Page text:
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Ptsd Can Lead To Autoimmune Disorders?


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Poll: Trauma Drama (13 member(s) have cast votes)

Did you suffer from any traumatic events around the time of your onset?

  1. Yes (7 votes [53.85%] - View)

    Percentage of vote: 53.85%

  2. No (3 votes [23.08%] - View)

    Percentage of vote: 23.08%

  3. Unsure (3 votes [23.08%] - View)

    Percentage of vote: 23.08%

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#1 Marcianna

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Posted 29 July 2009 - 06:51 AM

I was reading this article about Post Traumatic Stress Disorder today and ran across this little spec of info. (Mayo Clinic)

Has anyone else ever heard of this?

#2 Andrea Egan

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Posted 29 July 2009 - 09:45 AM

I had heard it may be due to chronically high levels of the stress hormone, cortisol, which raises blood pressure, alters brain chemistry (causes depression, etc.) and affects metabolic processes. Studies have shown a negative relationship between cortisol levels and the body's ability to heal.

#3 sunrisemoon

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Posted 30 July 2009 - 07:38 AM

I had heard it may be due to chronically high levels of the stress hormone, cortisol, which raises blood pressure, alters brain chemistry (causes depression, etc.) and affects metabolic processes. Studies have shown a negative relationship between cortisol levels and the body's ability to heal.

Yep. The body reacts to mental stress in exactly the same way it does physical stress, in preparation for a 'fight or flight' response. Sugars and fats are released into the bloodstream to provide more energy, serum insulin levels increase, cortisol increases, as well as other 'stress hormones'. In our ancestors, this worked well because it provided energy when they needed it, but once the stress (generally physical) was over, the body stopped releasing all those sugars and fats and blood glucose levels evened out. These days, our mental stress can be quite prolonged and/or intense, so the body keeps on working on that stress response. The result is that all that energy that is not used, gets stored - and we get fat. It also means those stress hormones hang around in our bodies for longer periods of time, leading to things like insulin resistance, diabetes (Type 1 is an auto-immune disease by the way), high blood pressure, left ventricular hypertrophy and other cardiovascular diseases.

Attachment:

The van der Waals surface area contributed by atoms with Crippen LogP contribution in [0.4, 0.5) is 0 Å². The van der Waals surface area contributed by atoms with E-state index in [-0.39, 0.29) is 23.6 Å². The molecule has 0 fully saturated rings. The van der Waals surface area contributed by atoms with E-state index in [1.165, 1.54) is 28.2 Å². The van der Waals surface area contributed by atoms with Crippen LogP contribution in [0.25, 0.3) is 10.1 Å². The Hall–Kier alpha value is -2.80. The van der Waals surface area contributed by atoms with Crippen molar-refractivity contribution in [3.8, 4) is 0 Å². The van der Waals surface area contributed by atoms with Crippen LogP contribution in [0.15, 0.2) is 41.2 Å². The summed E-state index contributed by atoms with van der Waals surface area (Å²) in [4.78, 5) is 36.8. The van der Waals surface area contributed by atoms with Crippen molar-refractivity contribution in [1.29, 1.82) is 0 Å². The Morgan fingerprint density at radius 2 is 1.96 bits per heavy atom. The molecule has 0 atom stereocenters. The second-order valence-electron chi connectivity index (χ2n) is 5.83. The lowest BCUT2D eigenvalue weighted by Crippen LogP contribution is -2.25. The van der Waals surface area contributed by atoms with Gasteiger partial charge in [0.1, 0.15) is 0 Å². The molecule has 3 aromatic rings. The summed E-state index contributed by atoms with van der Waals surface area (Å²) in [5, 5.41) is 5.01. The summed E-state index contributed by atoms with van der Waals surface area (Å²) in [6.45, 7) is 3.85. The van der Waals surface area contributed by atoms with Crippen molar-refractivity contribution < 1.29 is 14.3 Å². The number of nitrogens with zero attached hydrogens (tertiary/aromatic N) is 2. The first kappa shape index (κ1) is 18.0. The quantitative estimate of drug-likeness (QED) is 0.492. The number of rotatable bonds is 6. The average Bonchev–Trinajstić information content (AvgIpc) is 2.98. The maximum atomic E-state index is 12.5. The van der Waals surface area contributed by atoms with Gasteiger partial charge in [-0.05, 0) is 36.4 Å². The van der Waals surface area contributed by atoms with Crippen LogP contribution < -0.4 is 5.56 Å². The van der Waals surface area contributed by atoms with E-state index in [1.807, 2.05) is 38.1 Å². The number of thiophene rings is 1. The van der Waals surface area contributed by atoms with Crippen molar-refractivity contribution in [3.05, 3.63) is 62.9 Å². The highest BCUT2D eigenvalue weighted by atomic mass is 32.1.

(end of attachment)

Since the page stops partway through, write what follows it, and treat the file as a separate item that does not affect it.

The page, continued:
It makes total sense that a highly stressful incident or accident could cause a long term, negative auto-immune response.

#4 Marcianna

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Posted 03 August 2009 - 02:46 PM

ugh.
Freaking wonderful.

Well... that explains alot! thank you!

#5 Mike M

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Posted 07 August 2009 - 06:41 PM

I too have heard of this. In fact, I have corresponded with a woman who was being treated for PTSD whose therapist then recommended that she get tested for narcolepsy. Turned out, she had narcolepsy, possibly caused by PTSD. Wild, huh?